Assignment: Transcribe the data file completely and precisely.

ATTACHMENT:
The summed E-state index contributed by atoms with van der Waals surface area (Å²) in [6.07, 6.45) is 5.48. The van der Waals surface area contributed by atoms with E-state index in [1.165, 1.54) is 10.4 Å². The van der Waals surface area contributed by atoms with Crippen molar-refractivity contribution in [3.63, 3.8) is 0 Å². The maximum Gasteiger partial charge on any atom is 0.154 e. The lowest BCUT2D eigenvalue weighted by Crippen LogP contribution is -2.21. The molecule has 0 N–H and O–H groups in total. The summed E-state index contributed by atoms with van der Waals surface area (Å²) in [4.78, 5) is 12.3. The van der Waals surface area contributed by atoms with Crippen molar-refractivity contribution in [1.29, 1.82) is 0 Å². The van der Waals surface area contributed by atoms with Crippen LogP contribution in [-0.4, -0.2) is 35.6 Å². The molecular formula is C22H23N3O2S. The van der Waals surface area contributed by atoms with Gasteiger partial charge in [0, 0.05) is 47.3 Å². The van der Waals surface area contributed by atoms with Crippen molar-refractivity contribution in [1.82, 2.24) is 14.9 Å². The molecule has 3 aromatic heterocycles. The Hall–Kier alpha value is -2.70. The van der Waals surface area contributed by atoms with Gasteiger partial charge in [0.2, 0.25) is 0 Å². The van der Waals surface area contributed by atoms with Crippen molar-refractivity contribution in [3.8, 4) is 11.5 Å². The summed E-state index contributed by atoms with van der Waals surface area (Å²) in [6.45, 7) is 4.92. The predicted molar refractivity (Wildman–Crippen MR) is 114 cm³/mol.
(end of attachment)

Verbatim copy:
The summed E-state index contributed by atoms with van der Waals surface area (Å²) in [6.07, 6.45) is 5.48. The van der Waals surface area contributed by atoms with E-state index in [1.165, 1.54) is 10.4 Å². The van der Waals surface area contributed by atoms with Crippen molar-refractivity contribution in [3.63, 3.8) is 0 Å². The maximum Gasteiger partial charge on any atom is 0.154 e. The lowest BCUT2D eigenvalue weighted by Crippen LogP contribution is -2.21. The molecule has 0 N–H and O–H groups in total. The summed E-state index contributed by atoms with van der Waals surface area (Å²) in [4.78, 5) is 12.3. The van der Waals surface area contributed by atoms with Crippen molar-refractivity contribution in [1.29, 1.82) is 0 Å². The van der Waals surface area contributed by atoms with Crippen LogP contribution in [-0.4, -0.2) is 35.6 Å². The molecular formula is C22H23N3O2S. The van der Waals surface area contributed by atoms with Gasteiger partial charge in [0, 0.05) is 47.3 Å². The van der Waals surface area contributed by atoms with Crippen molar-refractivity contribution in [1.82, 2.24) is 14.9 Å². The molecule has 3 aromatic heterocycles. The Hall–Kier alpha value is -2.70. The van der Waals surface area contributed by atoms with Gasteiger partial charge in [0.2, 0.25) is 0 Å². The van der Waals surface area contributed by atoms with Crippen molar-refractivity contribution in [3.8, 4) is 11.5 Å². The summed E-state index contributed by atoms with van der Waals surface area (Å²) in [6.45, 7) is 4.92. The predicted molar refractivity (Wildman–Crippen MR) is 114 cm³/mol.